Omega-3 Fatty Acids: Health Benefits

A couple weeks ago I attended a conference that brought together Extension professionals with UNL research faculty. One of the breakout sessions that I attended, Omega-3 Fatty Acids for Brain and Health, was quite informative. Dr. Concetta DiRusso, professor in the Department of Biochemistry, introduced us to the different fatty acid classes, and their role in human health. As well as, other research being done in the FATTT LAB (Fatty Acid Transport, Trafficking and Transcriptional Regulation) at the University of Nebraska-Liincoln. She touched on several different aspects of Fatty Acids in all age ranges but the one that has resonated in me this past couple of weeks was the information that she shared about Omega-3 DHA in pregnancy and brain development of the fetus and baby.

What are Omega-3 Fatty Acids? Omega-3’s are essential nutrients that can not be made by human cells. So they must be taken in within your diet. This can be with either plant or fish oils. The most beneficial source is still being researched, because the two sources do not provide the same omega-3 fatty acids. Omega-3’s found in plant oils, such as canola or flax seed, have 18 carbon chains with three double bonds. They are called ALA (alpha linolenic acid) or LN (linolenic acid). To see the most health benefits from Omega-3’s, the ALA must be converted to longer fatty acids that have more double bonds, including EPA (eicosapentaenoic acid)  and DHA (docosahexaenoic acid).

What are the benefits of Omega-3 DHA? DHA is essential for brain, nerve and eye development. In fact, the brain is 60% lipid and 60% of that is DHA. So this DHA is very important for fetal and toddler brain development.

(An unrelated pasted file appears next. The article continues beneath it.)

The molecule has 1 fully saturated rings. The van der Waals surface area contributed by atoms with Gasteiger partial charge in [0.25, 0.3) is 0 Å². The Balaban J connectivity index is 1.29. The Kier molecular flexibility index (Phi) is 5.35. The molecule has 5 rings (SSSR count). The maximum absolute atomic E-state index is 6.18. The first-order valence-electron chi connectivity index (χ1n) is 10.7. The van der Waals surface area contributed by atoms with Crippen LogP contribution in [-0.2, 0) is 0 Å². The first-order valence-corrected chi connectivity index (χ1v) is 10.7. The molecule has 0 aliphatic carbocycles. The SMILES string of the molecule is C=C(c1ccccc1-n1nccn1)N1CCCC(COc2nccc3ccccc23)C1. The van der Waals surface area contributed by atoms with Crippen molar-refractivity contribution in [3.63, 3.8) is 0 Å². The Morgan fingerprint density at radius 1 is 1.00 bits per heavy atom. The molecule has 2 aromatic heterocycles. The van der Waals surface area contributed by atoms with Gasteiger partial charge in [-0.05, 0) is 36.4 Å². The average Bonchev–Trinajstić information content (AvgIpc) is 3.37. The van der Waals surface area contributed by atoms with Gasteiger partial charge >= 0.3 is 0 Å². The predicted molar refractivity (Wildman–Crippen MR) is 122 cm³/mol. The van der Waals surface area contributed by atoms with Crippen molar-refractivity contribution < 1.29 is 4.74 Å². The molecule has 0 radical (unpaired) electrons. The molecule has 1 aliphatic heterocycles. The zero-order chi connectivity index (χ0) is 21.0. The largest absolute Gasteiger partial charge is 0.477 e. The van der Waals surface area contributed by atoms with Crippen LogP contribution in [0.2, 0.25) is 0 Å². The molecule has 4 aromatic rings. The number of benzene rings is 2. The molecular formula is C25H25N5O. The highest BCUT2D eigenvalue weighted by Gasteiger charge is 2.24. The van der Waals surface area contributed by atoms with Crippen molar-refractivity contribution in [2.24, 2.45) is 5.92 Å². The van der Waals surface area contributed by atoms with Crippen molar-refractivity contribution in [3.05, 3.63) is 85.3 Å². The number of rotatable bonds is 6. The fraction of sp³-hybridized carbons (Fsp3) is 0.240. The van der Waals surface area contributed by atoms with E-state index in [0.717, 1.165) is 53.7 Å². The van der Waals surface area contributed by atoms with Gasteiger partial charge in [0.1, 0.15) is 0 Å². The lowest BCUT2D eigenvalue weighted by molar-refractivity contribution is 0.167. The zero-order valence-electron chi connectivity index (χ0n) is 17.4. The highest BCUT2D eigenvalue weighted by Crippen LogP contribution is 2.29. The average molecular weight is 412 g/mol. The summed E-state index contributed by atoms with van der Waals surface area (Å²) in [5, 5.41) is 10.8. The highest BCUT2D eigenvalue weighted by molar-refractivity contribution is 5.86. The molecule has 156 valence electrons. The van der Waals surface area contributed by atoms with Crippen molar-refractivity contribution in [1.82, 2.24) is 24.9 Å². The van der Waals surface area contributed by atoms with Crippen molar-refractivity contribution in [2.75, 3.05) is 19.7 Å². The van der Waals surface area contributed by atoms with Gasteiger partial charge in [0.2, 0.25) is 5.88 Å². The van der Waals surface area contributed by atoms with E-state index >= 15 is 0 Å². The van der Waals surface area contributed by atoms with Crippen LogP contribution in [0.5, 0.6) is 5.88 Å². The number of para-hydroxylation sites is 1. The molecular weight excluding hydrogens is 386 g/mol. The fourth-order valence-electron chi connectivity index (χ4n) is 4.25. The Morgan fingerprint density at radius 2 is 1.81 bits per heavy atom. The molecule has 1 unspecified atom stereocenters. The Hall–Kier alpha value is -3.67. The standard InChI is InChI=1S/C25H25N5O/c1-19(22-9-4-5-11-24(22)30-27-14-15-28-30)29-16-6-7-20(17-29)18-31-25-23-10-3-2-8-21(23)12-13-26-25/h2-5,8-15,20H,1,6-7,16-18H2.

Pregnant women need to get plenty of DHA during the third trimester of pregnancy to have adequate levels of Omega-3 DHA in their diet to promote optimal brain and vision development for the fetus. Women who have made the decision to breastfeed should also get adequate amounts of DHA, as it is passed onto the baby through the breast milk. And this first year of exposure is very important to the brain and eye development of the baby.

How do you go about getting Omega-3 DHA into your diet? Seafood is the major source of DHA and EPA, the most important types of Omega-3’s for brain, nerve and eye development. So enjoy two servings of a variety of seafood/fish per week. The American Heart Association recommends eating fish (particularly fatty fish such as mackerel, lake trout, herring, sardines, albacore tuna and salmon). If you are concerned about mercury content you should avoid shark, sword fish, king mackerel and tilefish. It would also be a good idea to avoid eating raw seafood/fish, likes sushi, sashimi, seafood pate and smoked seafood. Make sure all seafood you consume is well cooked.  Many prenatal supplements contain DHA, as well.

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